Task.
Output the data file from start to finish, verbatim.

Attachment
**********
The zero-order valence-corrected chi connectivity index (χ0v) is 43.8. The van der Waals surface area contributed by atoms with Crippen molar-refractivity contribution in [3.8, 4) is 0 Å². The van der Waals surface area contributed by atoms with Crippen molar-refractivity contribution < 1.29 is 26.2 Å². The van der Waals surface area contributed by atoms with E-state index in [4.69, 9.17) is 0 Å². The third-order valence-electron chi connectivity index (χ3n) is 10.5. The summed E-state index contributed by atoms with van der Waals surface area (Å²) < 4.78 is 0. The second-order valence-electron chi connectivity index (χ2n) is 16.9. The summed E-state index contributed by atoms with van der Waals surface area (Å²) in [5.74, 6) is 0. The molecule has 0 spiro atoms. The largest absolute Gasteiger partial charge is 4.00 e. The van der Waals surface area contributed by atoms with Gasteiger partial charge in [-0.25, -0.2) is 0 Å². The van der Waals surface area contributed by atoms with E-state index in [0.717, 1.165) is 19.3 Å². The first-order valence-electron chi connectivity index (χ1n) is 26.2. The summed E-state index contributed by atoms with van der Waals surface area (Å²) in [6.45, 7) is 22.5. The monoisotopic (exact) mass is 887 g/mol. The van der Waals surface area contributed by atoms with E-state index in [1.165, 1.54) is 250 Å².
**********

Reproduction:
The zero-order valence-corrected chi connectivity index (χ0v) is 43.8. The van der Waals surface area contributed by atoms with Crippen molar-refractivity contribution in [3.8, 4) is 0 Å². The van der Waals surface area contributed by atoms with Crippen molar-refractivity contribution < 1.29 is 26.2 Å². The van der Waals surface area contributed by atoms with E-state index in [4.69, 9.17) is 0 Å². The third-order valence-electron chi connectivity index (χ3n) is 10.5. The summed E-state index contributed by atoms with van der Waals surface area (Å²) < 4.78 is 0. The second-order valence-electron chi connectivity index (χ2n) is 16.9. The summed E-state index contributed by atoms with van der Waals surface area (Å²) in [5.74, 6) is 0. The molecule has 0 spiro atoms. The largest absolute Gasteiger partial charge is 4.00 e. The van der Waals surface area contributed by atoms with Gasteiger partial charge in [-0.25, -0.2) is 0 Å². The van der Waals surface area contributed by atoms with E-state index in [0.717, 1.165) is 19.3 Å². The first-order valence-electron chi connectivity index (χ1n) is 26.2. The summed E-state index contributed by atoms with van der Waals surface area (Å²) in [6.45, 7) is 22.5. The monoisotopic (exact) mass is 887 g/mol. The van der Waals surface area contributed by atoms with E-state index in [1.165, 1.54) is 250 Å².